Birch trees, along with maple trees, are known to leach or bleed a lot of sap, which is one reason these trees are harvested for their sap. Sap is leached when the tree is cut into, either with a drill for harvesting or from pruning. Fortunately, even if your birch tree seems to be leaching too much sap to be healthy, it is perfectly safe for the tree and it will not be harmed. However, there are a few things you can do to help stop a birch tree from leaching very much of sap in the first place.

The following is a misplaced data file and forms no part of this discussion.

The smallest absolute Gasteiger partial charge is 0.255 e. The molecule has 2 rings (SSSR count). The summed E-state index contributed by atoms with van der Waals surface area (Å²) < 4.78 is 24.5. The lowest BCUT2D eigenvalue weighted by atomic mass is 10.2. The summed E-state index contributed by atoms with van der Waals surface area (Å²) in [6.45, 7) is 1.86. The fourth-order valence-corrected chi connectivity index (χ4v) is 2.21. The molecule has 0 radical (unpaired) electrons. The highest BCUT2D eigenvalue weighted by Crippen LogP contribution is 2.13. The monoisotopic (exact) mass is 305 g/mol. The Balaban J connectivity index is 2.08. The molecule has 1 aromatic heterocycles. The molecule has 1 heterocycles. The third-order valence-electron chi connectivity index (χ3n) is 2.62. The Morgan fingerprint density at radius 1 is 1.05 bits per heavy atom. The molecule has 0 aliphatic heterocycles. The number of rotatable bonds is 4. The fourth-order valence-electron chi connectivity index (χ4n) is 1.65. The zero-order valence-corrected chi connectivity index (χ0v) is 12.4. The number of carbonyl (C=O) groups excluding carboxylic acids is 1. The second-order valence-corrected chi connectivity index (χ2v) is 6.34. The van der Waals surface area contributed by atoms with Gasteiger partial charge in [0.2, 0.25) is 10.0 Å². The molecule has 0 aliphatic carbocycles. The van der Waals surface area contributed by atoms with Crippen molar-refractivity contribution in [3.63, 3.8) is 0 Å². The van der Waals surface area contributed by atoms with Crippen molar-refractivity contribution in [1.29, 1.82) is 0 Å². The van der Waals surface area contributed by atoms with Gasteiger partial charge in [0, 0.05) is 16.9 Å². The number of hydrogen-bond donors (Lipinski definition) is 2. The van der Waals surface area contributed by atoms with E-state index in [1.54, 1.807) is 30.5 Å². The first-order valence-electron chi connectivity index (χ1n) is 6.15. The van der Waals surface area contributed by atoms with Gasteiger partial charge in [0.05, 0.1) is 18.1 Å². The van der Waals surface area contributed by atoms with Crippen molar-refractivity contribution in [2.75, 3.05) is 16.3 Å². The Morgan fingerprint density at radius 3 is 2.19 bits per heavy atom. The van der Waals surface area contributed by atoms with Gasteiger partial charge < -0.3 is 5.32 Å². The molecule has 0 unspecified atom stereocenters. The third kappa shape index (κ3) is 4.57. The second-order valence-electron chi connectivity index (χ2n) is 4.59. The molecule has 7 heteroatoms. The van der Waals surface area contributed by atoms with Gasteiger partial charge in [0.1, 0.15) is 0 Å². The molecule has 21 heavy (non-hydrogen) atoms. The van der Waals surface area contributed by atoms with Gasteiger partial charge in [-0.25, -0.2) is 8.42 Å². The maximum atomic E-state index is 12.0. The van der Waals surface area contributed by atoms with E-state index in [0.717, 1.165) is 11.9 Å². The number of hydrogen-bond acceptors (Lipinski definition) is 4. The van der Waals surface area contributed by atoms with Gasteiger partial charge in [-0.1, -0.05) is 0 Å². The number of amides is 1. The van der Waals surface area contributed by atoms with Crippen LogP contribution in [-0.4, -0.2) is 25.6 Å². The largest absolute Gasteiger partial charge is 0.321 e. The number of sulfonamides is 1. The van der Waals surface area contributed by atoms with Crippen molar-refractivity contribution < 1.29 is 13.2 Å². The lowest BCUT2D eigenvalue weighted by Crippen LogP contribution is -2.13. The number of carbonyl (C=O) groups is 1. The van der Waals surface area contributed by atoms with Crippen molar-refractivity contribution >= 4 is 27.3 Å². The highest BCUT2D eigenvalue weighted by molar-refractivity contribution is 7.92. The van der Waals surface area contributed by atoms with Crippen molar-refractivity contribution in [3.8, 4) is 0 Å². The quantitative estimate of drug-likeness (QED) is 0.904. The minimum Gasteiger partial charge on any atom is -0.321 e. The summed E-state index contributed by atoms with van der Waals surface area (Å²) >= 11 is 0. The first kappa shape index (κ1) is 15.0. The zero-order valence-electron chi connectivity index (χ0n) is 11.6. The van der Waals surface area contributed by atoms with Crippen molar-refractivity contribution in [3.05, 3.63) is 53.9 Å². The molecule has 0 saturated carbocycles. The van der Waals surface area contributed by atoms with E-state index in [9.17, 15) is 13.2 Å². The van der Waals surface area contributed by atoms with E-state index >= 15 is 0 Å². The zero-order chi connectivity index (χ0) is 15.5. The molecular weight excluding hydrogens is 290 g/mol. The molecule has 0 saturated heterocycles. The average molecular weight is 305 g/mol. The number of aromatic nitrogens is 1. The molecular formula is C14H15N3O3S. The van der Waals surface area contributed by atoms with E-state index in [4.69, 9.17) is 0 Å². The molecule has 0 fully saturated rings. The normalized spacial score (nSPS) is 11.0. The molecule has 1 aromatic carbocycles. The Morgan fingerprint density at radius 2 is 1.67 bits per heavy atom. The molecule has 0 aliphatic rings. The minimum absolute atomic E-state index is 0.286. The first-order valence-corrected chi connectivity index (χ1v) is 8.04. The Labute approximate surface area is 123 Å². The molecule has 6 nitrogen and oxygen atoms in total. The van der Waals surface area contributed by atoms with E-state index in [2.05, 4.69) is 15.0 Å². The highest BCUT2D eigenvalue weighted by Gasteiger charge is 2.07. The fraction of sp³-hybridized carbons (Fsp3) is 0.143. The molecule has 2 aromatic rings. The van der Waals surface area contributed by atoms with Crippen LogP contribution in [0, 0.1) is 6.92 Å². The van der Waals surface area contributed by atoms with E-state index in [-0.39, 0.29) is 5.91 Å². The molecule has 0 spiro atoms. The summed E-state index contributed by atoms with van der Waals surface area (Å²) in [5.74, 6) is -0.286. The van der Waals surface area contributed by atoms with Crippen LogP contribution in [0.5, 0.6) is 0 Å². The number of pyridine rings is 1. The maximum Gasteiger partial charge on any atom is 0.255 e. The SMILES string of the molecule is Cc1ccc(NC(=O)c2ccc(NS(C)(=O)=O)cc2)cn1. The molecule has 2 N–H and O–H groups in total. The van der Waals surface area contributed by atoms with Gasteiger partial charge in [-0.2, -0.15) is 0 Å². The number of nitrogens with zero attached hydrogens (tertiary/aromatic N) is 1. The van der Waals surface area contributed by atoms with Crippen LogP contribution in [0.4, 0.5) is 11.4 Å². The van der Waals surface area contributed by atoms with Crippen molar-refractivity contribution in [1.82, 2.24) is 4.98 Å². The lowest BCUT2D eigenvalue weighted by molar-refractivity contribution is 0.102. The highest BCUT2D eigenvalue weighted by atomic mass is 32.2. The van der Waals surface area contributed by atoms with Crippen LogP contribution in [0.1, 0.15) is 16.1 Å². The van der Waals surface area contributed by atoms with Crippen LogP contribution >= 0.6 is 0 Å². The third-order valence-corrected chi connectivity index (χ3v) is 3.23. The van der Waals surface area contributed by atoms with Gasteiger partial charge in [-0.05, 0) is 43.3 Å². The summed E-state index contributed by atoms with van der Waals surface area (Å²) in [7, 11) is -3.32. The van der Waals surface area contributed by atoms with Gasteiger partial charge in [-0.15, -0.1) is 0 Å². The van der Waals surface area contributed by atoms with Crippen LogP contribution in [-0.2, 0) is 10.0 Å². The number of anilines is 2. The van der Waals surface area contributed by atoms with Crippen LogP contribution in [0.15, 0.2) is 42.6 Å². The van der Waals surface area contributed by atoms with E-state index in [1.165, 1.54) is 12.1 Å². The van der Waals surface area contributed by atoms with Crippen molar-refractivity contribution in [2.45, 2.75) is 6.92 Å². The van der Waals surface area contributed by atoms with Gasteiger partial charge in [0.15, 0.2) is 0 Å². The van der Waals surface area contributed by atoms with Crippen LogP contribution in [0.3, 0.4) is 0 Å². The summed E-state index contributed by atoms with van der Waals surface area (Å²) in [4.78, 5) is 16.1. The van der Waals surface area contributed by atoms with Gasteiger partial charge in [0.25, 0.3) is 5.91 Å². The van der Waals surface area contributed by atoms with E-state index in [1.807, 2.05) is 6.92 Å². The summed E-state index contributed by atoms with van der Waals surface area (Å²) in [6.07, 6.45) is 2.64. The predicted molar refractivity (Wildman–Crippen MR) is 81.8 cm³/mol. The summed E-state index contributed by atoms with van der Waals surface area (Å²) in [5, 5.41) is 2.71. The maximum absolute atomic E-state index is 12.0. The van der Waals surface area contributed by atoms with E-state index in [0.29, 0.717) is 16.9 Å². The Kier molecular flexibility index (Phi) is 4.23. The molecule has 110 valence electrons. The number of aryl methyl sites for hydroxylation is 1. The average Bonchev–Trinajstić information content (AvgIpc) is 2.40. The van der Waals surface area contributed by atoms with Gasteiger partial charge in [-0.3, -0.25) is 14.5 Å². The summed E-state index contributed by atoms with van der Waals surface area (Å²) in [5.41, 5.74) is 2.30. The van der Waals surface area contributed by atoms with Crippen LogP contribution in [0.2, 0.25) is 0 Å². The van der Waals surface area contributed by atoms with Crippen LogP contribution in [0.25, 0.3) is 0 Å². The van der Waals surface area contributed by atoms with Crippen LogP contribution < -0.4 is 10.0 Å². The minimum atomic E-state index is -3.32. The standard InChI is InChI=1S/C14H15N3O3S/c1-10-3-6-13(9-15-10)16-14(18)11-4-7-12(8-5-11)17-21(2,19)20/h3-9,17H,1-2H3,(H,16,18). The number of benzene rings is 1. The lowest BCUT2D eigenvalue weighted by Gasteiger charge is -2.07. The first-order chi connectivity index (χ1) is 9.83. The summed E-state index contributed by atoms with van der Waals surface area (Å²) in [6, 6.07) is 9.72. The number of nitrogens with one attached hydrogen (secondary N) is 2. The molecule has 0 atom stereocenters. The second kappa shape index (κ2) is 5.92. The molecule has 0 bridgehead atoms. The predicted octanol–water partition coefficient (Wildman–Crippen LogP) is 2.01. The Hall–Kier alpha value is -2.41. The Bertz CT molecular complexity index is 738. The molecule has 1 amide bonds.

Prune birch trees in midsummer to early fall when the leaves are fully grown and green. Little sap will leach during this time, if any. From late winter to early spring, expect a birch tree to leach a lot of sap.
Cut branches when you do prune with sharp, clean lopping shears or saw. Prune just above the branch collar, the swollen area from where the branch grew. Also, limit your pruning to only when necessary, such as to remove broken or diseased branches.
Allow the sap to flow and wait for it to stop naturally. If your birch tree is leaching sap, it will not harm it. Do not attempt to seal the wound with a pruning seal or pruning tar. According to North Dakota State University, they do not work.